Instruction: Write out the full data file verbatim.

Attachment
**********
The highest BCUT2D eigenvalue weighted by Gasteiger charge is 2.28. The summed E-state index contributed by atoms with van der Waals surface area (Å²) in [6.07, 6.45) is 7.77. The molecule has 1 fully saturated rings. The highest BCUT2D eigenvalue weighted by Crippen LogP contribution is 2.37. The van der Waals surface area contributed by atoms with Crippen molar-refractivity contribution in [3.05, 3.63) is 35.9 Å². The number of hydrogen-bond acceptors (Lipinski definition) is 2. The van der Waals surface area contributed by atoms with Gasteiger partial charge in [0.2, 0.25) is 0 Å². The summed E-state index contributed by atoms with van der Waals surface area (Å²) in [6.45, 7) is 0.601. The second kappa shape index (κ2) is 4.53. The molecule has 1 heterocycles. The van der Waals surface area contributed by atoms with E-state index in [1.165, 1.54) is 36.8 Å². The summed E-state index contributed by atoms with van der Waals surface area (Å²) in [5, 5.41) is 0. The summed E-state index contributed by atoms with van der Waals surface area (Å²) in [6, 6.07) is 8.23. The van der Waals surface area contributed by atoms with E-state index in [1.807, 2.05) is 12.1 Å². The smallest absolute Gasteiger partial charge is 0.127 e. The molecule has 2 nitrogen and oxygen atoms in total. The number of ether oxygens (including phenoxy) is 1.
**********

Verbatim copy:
The highest BCUT2D eigenvalue weighted by Gasteiger charge is 2.28. The summed E-state index contributed by atoms with van der Waals surface area (Å²) in [6.07, 6.45) is 7.77. The molecule has 1 fully saturated rings. The highest BCUT2D eigenvalue weighted by Crippen LogP contribution is 2.37. The van der Waals surface area contributed by atoms with Crippen molar-refractivity contribution in [3.05, 3.63) is 35.9 Å². The number of hydrogen-bond acceptors (Lipinski definition) is 2. The van der Waals surface area contributed by atoms with Gasteiger partial charge in [0.2, 0.25) is 0 Å². The summed E-state index contributed by atoms with van der Waals surface area (Å²) in [6.45, 7) is 0.601. The second kappa shape index (κ2) is 4.53. The molecule has 1 heterocycles. The van der Waals surface area contributed by atoms with E-state index in [1.165, 1.54) is 36.8 Å². The summed E-state index contributed by atoms with van der Waals surface area (Å²) in [5, 5.41) is 0. The summed E-state index contributed by atoms with van der Waals surface area (Å²) in [6, 6.07) is 8.23. The van der Waals surface area contributed by atoms with E-state index in [1.807, 2.05) is 12.1 Å². The smallest absolute Gasteiger partial charge is 0.127 e. The molecule has 2 nitrogen and oxygen atoms in total. The number of ether oxygens (including phenoxy) is 1.